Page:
A simple approach to segment trees

A segment tree is a tree data structure that allows aggregation queries and updates over array intervals in logarithmic time. As I see it, there are three major use cases for segment trees:

  1. Static segment trees: This is probably the most common use case. We preprocess an array of N elements to construct a segment tree in O(N). Now, we can query aggregates over any arbitrary range/segment of the array in O(log N).
  2. Segment tree with point updates: This allows us to update array values, one at a time in O(log N), while still maintaining the segment tree structure. Queries over any arbitrary range still occurs in O(log N).
  3. Segment tree with range updates: This allows us to update a range of array elements at once in O(N) in the worst case, however problem specific optimizations and lazy propagation typically give huge improvements. Queries over any arbitrary range still occurs in O(log N).

In this post, I’ll cover the first two use cases because they go together. Given a static segment tree, it is very easy to add point update capability to it. I’ll leave the third use case as the subject matter of a future blog post. I intend this post to be a practical introduction to segment trees, rather than a theoretical description, so it will focus on how we can divide a segment tree into its components, the working of each component and how we can separate the problem specific logic from the underlying data structure. We’ll build a template for a segment tree and then apply it to several problems to understand how problem specific logic can be cleanly separated from the template.

Structure of a segment tree
Let’s understand what a segment tree looks like. Each node in a segment tree stores aggregate statistics for some range/segment of an array. The leaf nodes stores aggregate statistics for individual array elements. Although a segment tree is a tree, it is stored in an array similar to a heap. If the input array had 2n elements (i.e., the number of elements were a power of 2), then the segment tree over it would look something like this:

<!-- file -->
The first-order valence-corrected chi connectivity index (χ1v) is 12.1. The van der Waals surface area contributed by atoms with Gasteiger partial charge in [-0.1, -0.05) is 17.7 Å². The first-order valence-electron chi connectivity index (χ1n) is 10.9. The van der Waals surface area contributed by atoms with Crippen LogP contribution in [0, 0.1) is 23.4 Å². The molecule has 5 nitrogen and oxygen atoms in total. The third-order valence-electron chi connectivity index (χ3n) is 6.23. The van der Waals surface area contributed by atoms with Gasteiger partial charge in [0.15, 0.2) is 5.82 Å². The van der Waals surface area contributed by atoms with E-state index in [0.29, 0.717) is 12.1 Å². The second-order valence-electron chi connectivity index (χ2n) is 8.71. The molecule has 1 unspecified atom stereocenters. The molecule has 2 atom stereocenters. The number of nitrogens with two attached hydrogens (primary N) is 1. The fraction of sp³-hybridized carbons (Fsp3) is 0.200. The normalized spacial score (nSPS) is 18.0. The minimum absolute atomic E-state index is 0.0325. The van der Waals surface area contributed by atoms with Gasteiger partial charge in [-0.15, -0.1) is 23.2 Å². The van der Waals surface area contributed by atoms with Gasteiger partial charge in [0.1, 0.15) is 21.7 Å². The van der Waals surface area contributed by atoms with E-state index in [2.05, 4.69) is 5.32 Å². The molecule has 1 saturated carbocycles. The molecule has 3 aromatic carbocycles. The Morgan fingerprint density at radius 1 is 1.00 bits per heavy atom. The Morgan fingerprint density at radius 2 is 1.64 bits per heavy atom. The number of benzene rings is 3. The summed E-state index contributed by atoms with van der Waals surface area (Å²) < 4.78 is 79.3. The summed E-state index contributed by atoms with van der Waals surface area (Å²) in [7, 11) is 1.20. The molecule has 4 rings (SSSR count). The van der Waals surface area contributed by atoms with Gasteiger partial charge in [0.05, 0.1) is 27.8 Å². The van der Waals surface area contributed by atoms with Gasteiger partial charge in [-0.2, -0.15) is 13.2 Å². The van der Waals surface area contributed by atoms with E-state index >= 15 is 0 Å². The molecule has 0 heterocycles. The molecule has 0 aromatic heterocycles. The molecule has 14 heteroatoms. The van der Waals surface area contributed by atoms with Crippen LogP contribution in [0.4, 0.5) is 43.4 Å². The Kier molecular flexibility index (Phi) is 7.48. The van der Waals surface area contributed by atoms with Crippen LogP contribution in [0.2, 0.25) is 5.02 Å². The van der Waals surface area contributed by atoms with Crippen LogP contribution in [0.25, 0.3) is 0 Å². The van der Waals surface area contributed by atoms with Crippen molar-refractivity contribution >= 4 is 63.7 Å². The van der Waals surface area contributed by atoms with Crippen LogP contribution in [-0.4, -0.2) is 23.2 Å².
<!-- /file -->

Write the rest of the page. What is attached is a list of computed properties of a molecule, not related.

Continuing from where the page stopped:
Structure of a segment tree
Each node here shows the segment of the input array for which it is responsible. The number outside a node indicates its index in the segment tree array. Clearly, if the array size N were a power of 2, then the segment tree would have 2*N-1 nodes. It is simpler to store the first node at index 1 in the segment tree array in order to simplify the process of finding indices of left and right children (a node at index i has left and right children at 2*i and 2*i+1 respectively). Thus, for an input array of size N, an array of size 2*N would be required to store the segment tree.

In practice, however, N is not usually a power of 2, so we have to find the power of 2 immediately greater than N, let’s call it x, and allocate an array of size 2*x to store the segment tree. The following procedure calculates the size of array required to store a segment tree for an input array size N:

We’ll try to separate the implementation of the underlying data structure from the problem specific logic. For this purpose, let us define a structure for a segment tree node:

Building a segment tree
We can build a segment tree recursively in a depth first manner, starting at the root node (representative of the whole input array), working our way towards the leaves (representatives of individual input array elements). Once both children of a node have returned, we can merge their aggregate statistics to form their parent node.